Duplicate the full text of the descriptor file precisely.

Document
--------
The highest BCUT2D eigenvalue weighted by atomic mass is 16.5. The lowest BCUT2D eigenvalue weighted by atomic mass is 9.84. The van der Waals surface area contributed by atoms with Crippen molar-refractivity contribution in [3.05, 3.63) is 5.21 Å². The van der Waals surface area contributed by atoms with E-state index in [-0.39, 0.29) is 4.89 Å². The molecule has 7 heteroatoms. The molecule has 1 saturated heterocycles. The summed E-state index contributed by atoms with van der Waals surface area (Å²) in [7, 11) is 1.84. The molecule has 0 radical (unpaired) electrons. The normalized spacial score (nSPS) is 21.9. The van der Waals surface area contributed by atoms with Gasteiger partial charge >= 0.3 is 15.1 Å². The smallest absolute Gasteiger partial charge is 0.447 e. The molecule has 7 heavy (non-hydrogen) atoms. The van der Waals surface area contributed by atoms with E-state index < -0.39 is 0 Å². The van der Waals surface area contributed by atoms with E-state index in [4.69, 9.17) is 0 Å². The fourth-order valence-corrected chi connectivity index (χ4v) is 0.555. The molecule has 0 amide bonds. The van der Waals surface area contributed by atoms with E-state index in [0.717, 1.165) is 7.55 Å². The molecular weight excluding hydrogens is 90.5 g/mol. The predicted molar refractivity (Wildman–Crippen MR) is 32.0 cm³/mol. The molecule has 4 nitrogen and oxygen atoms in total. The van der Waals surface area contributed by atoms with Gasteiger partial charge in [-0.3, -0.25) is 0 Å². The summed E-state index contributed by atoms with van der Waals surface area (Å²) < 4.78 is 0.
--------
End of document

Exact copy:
The highest BCUT2D eigenvalue weighted by atomic mass is 16.5. The lowest BCUT2D eigenvalue weighted by atomic mass is 9.84. The van der Waals surface area contributed by atoms with Crippen molar-refractivity contribution in [3.05, 3.63) is 5.21 Å². The van der Waals surface area contributed by atoms with E-state index in [-0.39, 0.29) is 4.89 Å². The molecule has 7 heteroatoms. The molecule has 1 saturated heterocycles. The summed E-state index contributed by atoms with van der Waals surface area (Å²) in [7, 11) is 1.84. The molecule has 0 radical (unpaired) electrons. The normalized spacial score (nSPS) is 21.9. The van der Waals surface area contributed by atoms with Gasteiger partial charge >= 0.3 is 15.1 Å². The smallest absolute Gasteiger partial charge is 0.447 e. The molecule has 7 heavy (non-hydrogen) atoms. The van der Waals surface area contributed by atoms with E-state index < -0.39 is 0 Å². The van der Waals surface area contributed by atoms with E-state index in [4.69, 9.17) is 0 Å². The fourth-order valence-corrected chi connectivity index (χ4v) is 0.555. The molecule has 0 amide bonds. The van der Waals surface area contributed by atoms with E-state index in [0.717, 1.165) is 7.55 Å². The molecular weight excluding hydrogens is 90.5 g/mol. The predicted molar refractivity (Wildman–Crippen MR) is 32.0 cm³/mol. The molecule has 4 nitrogen and oxygen atoms in total. The van der Waals surface area contributed by atoms with Gasteiger partial charge in [-0.3, -0.25) is 0 Å². The summed E-state index contributed by atoms with van der Waals surface area (Å²) < 4.78 is 0.